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  5. While adversarial training can improve robust accuracy (against an adversary), it sometimes hurts standard accuracy (when there is no adversary). Previous work has studied this tradeoff between standard and robust accuracy, but only in the setting where no predictor performs well on both objectives in the infinite data limit. In this paper, we show that even when the optimal predictor with infinite data performs well on both objectives, a tradeoff can still manifest itself with finite data. Furthermore, since our construction is based on a convex learning problem, we rule out optimization concerns, thus laying bare a fundamental tension between robustness and generalization. Finally, we show that robust self-training mostly eliminates this tradeoff by leveraging unlabeled data. 
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  6. While adversarial training can improve robust accuracy (against an adversary), it sometimes hurts standard accuracy (when there is no adversary). Previous work has studied this tradeoff between standard and robust accuracy, but only in the setting where no predictor performs well on both objectives in the infinite data limit. In this paper, we show that even when the optimal predictor with infinite data performs well on both objectives, a tradeoff can still manifest itself with finite data. Furthermore, since our construction is based on a convex learning problem, we rule out optimization concerns, thus laying bare a fundamental tension between robustness and generalization. Finally, we show that robust self-training mostly eliminates this tradeoff by leveraging unlabeled data.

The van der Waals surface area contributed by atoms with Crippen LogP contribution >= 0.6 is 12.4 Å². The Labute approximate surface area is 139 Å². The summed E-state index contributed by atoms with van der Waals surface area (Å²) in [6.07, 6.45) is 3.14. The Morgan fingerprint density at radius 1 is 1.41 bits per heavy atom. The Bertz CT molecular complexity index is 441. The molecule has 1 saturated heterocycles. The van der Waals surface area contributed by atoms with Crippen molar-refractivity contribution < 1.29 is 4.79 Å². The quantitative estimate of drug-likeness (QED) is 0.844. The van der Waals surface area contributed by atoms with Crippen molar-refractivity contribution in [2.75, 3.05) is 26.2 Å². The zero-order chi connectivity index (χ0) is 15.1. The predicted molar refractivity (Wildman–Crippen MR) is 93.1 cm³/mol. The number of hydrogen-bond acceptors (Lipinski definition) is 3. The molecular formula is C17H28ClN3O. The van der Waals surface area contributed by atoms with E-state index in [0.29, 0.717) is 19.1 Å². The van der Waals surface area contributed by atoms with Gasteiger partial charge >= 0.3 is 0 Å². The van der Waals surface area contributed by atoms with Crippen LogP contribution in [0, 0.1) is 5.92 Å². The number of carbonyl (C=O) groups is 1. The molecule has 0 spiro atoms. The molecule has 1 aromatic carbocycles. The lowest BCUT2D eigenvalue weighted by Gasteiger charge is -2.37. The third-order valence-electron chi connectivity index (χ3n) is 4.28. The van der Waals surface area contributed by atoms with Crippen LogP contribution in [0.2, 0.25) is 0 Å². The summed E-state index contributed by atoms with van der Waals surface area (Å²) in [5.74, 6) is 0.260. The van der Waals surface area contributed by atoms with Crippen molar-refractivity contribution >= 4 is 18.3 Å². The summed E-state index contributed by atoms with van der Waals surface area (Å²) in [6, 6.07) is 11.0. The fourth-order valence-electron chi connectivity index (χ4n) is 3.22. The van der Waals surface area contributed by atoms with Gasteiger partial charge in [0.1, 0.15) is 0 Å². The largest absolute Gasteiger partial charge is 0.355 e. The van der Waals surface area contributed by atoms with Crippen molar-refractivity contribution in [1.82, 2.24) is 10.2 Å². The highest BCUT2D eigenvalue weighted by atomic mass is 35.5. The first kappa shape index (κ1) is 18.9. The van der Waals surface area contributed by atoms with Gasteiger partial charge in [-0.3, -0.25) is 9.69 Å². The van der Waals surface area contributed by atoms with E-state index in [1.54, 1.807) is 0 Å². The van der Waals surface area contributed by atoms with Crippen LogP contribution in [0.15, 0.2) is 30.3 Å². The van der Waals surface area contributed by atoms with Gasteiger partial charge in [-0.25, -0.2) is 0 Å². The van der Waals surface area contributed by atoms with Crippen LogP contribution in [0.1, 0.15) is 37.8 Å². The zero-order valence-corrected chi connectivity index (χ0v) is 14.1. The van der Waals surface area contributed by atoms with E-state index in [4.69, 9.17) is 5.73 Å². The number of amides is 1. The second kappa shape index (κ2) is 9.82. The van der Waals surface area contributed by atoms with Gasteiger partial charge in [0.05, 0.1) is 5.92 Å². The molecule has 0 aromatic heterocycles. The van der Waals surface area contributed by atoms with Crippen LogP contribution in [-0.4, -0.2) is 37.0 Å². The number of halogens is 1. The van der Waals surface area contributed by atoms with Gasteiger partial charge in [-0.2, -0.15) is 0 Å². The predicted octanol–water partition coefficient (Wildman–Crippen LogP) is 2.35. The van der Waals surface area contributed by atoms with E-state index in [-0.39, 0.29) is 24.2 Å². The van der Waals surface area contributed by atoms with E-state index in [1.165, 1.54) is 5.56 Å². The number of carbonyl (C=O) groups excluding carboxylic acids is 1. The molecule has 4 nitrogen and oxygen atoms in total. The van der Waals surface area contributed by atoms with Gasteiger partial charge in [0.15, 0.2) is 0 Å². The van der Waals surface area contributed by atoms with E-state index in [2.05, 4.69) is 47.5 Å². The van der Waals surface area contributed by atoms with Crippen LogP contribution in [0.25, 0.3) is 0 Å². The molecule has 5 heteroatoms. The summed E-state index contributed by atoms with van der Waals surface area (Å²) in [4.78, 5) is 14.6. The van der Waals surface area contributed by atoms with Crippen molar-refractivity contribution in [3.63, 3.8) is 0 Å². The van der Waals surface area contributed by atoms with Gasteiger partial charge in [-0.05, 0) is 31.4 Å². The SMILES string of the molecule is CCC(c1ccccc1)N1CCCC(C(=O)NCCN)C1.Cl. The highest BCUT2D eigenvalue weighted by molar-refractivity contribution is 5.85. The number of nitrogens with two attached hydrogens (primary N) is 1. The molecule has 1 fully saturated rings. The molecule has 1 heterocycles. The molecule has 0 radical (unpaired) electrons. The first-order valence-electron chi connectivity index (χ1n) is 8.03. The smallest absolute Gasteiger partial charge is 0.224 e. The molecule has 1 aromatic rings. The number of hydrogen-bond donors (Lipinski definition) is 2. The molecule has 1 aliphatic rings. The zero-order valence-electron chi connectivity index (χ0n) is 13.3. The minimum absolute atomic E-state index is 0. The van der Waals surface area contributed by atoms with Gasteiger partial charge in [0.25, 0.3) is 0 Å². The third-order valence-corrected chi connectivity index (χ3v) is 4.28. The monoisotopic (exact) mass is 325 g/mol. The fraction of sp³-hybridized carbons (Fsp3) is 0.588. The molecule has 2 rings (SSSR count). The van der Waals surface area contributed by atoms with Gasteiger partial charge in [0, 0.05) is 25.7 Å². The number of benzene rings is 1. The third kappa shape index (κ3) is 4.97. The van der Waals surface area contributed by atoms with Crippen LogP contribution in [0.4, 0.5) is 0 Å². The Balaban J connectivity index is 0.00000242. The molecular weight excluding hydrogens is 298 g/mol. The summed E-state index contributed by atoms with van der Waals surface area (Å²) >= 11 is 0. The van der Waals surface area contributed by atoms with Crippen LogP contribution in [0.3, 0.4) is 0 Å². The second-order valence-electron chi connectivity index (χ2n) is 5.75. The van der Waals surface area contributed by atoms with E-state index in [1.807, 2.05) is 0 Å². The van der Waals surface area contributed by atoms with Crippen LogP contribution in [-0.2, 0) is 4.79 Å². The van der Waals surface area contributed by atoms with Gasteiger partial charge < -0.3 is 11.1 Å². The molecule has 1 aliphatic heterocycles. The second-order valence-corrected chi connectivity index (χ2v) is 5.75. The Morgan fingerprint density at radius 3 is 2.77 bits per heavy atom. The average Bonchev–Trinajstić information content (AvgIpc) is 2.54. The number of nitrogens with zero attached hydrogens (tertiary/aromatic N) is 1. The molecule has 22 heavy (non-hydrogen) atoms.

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  7. While adversarial training can improve robust accuracy (against an adversary), it sometimes hurts standard accuracy (when there is no adversary). Previous work has studied this tradeoff between standard and robust accuracy, but only in the setting where no predictor performs well on both objectives in the infinite data limit. In this paper, we show that even when the optimal predictor with infinite data performs well on both objectives, a tradeoff can still manifest itself with finite data. Furthermore, since our construction is based on a convex learning problem, we rule out optimization concerns, thus laying bare a fundamental tension between robustness and generalization. Finally, we show that robust self-training mostly eliminates this tradeoff by leveraging unlabeled data. 
    more » « less